Create a free Feed & Grain account to continue reading

Building a state-of-the-art grain elevator [Podcast]

Discover how this lights-out facility was strategically planned and constructed during the COVID-19 pandemic, overcoming unique challenges.

Steven Kilger 2 Headshot
Header Herman Automated Grain Elevator

Join Steven Kilger, host of the Feed & Grain Podcast, in a compelling interview with Jeremy Kramer, General Manager of CHS. Discover the innovative journey behind the construction of a lights-out grain elevator in Herman, Minnesota, built amidst the challenges of the COVID-19 pandemic. From planning to execution, explore how CHS overcame construction hurdles, enhanced efficiency, and going from a 1970s model elevator into a state-of-the-art facility, setting new standards in the grain industry. Don't miss this exclusive episode offering insights into the future of grain handling and storage.


Steven Kilger: Hey everyone, my name is Steven Kilger. And I'm the host of the Feed & Grain Podcast. Today we have something a little bit different. We took a break over the holidays, but still wanted to put something out for the listeners. So I've edited an interview, I did a while back with Jeremy Kramer, General Manager of CHS, about a grain elevator they built in Herman, Minnesota, this grain elevators pretty interesting because it was built to be a lights-out facility. Plus, it was built over the COVID 19 pandemic, which gave a whole bunch of construction challenges that they were able to overcome. It's a really neat story. So I'm really glad you're gonna get to listen to it. Because this is an example of an interview, and so much good material in it that just had to be cut down to save room in the ultimate article that it became. So I'm really happy it gets to be released here and I hope you enjoy it.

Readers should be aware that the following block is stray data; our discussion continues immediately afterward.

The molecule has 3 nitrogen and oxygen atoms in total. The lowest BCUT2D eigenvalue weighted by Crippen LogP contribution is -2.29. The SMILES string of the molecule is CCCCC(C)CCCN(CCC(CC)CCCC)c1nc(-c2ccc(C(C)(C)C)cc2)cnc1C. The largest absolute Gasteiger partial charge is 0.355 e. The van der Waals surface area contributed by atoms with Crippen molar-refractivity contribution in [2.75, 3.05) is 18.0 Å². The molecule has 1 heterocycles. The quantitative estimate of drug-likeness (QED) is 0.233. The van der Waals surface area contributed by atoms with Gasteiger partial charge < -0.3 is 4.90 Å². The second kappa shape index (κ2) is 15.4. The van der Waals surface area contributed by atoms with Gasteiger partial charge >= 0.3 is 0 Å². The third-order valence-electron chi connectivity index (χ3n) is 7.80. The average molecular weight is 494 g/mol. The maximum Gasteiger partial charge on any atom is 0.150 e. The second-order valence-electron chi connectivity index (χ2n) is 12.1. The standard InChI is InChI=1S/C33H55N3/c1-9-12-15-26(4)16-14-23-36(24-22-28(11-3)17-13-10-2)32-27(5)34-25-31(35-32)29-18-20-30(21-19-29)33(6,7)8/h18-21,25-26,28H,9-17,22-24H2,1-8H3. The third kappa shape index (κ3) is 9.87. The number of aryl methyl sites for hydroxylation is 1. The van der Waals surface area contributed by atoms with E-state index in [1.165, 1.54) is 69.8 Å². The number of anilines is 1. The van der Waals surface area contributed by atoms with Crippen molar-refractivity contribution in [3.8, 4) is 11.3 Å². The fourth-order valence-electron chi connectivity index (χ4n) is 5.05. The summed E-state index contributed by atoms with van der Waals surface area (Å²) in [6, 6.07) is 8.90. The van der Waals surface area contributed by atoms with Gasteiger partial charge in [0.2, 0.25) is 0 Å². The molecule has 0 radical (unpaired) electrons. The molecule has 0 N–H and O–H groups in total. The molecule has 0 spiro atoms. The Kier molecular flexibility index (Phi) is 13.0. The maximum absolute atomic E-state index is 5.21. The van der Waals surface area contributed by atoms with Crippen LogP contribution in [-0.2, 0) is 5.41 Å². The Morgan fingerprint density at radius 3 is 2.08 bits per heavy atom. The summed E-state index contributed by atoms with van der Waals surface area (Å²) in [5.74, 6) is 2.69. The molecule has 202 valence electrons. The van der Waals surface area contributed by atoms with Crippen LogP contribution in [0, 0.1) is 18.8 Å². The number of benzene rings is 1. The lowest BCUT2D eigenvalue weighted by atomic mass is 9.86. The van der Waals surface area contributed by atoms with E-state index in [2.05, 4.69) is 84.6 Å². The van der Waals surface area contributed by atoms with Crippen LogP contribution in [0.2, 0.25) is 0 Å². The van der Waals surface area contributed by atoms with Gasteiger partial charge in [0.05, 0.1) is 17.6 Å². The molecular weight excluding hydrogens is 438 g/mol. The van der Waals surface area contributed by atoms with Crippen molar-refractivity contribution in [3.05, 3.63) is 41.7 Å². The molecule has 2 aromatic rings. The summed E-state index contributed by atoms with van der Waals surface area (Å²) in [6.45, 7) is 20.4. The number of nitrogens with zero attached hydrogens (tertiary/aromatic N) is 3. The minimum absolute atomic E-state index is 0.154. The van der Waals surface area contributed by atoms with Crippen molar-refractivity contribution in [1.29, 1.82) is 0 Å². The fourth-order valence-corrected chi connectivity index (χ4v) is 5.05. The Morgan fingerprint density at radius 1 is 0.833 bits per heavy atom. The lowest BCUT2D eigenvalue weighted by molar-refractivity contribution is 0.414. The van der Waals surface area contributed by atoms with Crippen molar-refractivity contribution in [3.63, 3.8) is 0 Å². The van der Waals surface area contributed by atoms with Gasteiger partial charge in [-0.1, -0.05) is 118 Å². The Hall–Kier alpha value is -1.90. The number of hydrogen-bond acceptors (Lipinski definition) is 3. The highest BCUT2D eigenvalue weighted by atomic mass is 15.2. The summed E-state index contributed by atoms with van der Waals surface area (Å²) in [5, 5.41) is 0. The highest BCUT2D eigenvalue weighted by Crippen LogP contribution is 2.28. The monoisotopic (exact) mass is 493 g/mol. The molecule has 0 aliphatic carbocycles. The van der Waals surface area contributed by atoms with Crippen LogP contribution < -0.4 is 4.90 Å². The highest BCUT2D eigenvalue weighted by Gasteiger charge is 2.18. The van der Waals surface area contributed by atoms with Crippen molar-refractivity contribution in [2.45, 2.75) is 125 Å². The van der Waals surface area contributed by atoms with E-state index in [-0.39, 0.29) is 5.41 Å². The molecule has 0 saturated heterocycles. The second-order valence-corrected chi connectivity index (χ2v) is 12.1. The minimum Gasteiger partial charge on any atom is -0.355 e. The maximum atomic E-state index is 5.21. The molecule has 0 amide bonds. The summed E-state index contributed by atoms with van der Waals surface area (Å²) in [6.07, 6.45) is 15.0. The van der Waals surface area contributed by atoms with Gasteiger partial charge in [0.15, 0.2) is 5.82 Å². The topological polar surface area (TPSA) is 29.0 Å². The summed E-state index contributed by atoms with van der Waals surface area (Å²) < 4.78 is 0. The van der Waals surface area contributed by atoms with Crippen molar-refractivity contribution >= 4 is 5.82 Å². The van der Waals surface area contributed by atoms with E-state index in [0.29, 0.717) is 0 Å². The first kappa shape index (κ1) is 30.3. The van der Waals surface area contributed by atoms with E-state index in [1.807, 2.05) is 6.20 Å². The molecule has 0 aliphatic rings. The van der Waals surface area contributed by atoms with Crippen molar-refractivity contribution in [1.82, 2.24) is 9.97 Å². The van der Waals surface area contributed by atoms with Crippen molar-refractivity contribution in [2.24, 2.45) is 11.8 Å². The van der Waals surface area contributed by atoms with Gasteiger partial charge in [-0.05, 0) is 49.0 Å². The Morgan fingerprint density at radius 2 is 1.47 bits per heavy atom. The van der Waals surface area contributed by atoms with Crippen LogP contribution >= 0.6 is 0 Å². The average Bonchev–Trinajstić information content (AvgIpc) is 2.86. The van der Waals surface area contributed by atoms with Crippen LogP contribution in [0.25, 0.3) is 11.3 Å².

Thank you so much for listening to the feeding grain podcast. I hope you had a fantastic holiday season and a great new year. If you're listening to this podcast in a podcasting app, please give us a review or rating really helps us out. If you prefer listening to it through the web page. Make sure you sign up for industry, watch our newsletter and then we'll keep you up to date on all the newest podcasts that are coming out. With that out of the way though. Thank you again for listening. I'm really looking forward to everything the podcast is going to do in the new year, and I really hope you're along for the ride. Now onto the show.

 Kilger: So why don't we kind of dive in, so can you guys go a little bit. go over kind of like the planning process of this elevator.

Jerry Kramer: The planning process, as far as building the whole facility?

Kilger: Right. Well, what brought you to the decision of like, this is the place to build. we, what, what, what was the need and how did you feel it?

Kramer: Sure. So, we have had an existing shuttle facility in the town of Herman for a long time. Quite honestly it was an elevator that we have retrofitted over the years, added some storage, added a second dump pit. But it was still, you know, a 1970s model elevator.

The scale was over the pit and anytime you have that, it typically is not as fast as the producer would like. So, we looked at different ways that we could retrofit further at the location in town. And we had, we owned some property just on the outside of town. We are about a mile north of Herman. We are still within city limits, but it is out on its own little parcel. And we have a 32,000-ton fertilizer plant here. And the main office is here. So, we had acreage to build new. And after we looked for a long time and hard at how to do something in town at the end of the day, it was going to be expensive, and we were going to really get what we always had. So, what this allowed us to do was start fresh and do it the right way.